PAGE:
You’re just continuing to get in-depth information on each college and high school mathematics section. Each concept builds on a lesson, which builds on a course and a subject within math. You gradually gain more information and understanding each year. To a middle schooler, math in high school and college may seem very difficult, but it is a gradual progression of understanding.

Is college math a lot harder than high school math?

It can be, but it doesn’t need to be. It also depends on what you mean by “order. “I’m going to assume you mean “more complex topics.”If you finish high school with integral calculus (I think that’s still the upper-level AP class) and then go into a non-STEM major in college, you’ll likely not see anything new.

However, suppose you finish your high school career with a pre-calculus course and take an engineering major in college. In that case, you’ll take at least differential calculus, integral calculus, multi-variate calculus, and differential equations. You have quite a bit more if you’re going into aerospace engineering. Computer security also has field theory and the like.

And obviously, a math major mostly takes math classes, digging deeper with every course.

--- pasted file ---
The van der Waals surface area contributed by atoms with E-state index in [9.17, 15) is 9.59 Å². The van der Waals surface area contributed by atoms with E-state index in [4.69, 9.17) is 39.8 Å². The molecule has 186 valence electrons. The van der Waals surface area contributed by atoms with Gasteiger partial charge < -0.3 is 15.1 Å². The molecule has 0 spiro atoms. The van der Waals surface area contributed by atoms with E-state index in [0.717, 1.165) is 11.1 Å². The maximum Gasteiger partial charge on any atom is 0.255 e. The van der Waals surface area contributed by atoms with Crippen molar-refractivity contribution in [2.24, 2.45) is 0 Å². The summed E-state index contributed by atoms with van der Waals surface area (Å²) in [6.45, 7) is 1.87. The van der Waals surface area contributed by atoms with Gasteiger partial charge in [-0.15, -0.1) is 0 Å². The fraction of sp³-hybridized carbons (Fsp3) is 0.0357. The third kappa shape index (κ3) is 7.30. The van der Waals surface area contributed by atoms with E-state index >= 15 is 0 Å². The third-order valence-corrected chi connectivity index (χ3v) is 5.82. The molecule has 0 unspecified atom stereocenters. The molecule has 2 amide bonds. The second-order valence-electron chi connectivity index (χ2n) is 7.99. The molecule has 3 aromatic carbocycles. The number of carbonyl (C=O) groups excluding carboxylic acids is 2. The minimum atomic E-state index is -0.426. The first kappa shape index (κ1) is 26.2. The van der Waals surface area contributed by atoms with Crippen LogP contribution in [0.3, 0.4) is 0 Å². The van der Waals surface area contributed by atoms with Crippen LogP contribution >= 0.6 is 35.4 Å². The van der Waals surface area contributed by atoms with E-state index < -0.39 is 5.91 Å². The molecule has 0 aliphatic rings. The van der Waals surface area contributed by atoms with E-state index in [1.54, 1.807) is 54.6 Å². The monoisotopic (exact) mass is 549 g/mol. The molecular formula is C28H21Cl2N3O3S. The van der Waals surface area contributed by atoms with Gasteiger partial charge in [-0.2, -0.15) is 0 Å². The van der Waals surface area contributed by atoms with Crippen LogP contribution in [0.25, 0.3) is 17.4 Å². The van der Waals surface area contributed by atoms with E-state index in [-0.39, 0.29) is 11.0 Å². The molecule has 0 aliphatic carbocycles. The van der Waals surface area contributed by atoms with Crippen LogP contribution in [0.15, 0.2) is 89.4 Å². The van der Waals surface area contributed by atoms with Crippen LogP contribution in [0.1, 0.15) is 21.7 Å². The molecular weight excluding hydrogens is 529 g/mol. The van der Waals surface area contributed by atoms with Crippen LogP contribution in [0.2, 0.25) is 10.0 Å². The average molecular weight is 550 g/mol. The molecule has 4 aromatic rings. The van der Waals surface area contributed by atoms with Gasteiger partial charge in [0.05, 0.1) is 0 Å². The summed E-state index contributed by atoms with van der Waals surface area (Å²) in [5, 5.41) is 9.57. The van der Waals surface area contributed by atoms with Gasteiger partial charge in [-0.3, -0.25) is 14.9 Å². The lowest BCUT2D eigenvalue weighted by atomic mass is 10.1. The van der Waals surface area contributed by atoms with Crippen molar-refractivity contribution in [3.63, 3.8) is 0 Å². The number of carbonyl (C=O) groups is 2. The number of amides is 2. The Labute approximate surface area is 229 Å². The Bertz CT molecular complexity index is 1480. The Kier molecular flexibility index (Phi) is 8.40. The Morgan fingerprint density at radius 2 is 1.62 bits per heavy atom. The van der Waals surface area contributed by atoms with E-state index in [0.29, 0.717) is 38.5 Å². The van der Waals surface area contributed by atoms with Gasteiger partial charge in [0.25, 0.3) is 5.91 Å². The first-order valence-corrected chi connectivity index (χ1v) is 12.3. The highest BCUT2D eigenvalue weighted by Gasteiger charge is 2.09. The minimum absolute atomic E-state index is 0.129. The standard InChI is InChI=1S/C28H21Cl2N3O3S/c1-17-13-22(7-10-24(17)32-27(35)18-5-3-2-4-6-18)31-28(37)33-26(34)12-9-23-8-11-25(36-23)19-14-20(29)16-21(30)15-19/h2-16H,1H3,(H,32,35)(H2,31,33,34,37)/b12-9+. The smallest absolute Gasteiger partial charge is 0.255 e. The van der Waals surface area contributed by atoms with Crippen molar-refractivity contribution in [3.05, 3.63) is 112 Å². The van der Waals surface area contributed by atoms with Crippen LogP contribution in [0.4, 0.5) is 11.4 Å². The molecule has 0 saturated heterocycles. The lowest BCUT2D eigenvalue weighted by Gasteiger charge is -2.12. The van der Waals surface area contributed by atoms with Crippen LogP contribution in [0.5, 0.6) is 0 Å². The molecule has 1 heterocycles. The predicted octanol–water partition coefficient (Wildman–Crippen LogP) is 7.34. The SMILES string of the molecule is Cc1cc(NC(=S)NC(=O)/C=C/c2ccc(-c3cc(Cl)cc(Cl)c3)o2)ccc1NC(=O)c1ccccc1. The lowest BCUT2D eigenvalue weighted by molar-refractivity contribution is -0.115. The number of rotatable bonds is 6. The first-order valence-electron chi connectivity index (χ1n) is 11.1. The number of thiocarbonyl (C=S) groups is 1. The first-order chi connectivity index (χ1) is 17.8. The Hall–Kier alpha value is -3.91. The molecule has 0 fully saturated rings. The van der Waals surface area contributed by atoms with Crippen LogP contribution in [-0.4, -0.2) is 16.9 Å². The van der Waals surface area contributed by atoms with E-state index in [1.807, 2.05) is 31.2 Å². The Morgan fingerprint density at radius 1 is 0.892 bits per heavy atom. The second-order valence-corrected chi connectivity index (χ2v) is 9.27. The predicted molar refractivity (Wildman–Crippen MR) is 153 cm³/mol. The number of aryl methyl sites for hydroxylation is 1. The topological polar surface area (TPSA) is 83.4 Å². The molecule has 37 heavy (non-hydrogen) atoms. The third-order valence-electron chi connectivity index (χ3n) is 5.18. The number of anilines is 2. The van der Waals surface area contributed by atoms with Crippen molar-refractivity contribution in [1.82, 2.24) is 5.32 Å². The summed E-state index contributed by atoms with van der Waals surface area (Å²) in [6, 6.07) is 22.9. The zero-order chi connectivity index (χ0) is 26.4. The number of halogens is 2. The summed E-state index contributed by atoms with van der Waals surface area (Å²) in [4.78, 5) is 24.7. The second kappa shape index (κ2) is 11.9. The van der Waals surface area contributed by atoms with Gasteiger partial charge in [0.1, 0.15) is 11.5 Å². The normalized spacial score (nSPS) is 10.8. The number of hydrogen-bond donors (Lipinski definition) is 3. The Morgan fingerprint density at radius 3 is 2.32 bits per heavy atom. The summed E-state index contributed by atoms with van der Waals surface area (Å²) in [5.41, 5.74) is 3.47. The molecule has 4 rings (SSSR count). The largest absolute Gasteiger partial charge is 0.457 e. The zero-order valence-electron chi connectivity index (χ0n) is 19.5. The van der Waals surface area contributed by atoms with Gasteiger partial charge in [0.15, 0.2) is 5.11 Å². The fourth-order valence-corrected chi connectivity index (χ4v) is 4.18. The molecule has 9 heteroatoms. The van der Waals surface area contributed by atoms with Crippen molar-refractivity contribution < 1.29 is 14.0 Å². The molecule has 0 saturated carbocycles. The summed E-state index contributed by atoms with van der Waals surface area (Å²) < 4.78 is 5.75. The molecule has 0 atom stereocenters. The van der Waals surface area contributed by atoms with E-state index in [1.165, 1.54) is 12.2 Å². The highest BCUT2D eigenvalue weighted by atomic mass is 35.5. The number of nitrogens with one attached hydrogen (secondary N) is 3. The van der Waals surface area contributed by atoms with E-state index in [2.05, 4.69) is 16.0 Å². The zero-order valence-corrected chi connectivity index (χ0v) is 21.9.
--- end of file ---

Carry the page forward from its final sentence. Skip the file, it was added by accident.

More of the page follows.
Why do people find mathematics difficult?

Math is difficult because everything is difficult.

Writing stories is difficult.

Dancing is difficult.

Acting is difficult.

A few years ago, I heard a section on the radio where they brought people off the street and asked them to read the weather report. They were appalling. Bad. Reading the weather on the radio takes a lot of work.

Writing good answers on Quora is difficult.

Very few people are good at any of these. But it’s hard to know how bad you are at most things. Watch the early American Idols. Most of those people are dross. But they are really, truly disappointed when they are booted off.

I could read the weather on the radio, just like the person who reads it now. I will be shocked to find out how bad I am at it.

Go to any restaurant or cafe in Los Angeles; most wait staff moved to LA because they wanted to be actors. They thought they could be famous (or even working) actors. But most don’t, because being a good actor is difficult. It’s

Your job is difficult. I couldn’t do it. When I tell people what my job is, they start talking to me about it because they think they have something interesting to tell me about. (II’ma psychologist.) But I have it bad. I recommend being User-13135008672097594132 – “You’re a cook. I cook in my kitchen. Let me tell you about your job.”

But if you’re not good at math, you know it. It hits you in the face. Straight away. Hard. You’re pretending or fooling yourself. I can throw a steak on a grill or make a pasta sauce and pretend I know how to cook. But I need help to integrate that equation.

Obligatory XKCD comic:

A friend of mine used to like baking cakes. Their friends were polite and said, “Um! Delicious cakes!””The friend thought they knew how to bake. They sold cakes to a place that did ”farmhouse Teas.’ ‘On more than one occasion, a customer returned the cake because it was inedible.

College math is hard. What should I do?

Originally Answered: College math is hard; what should I do?

Life is hard; what should I do?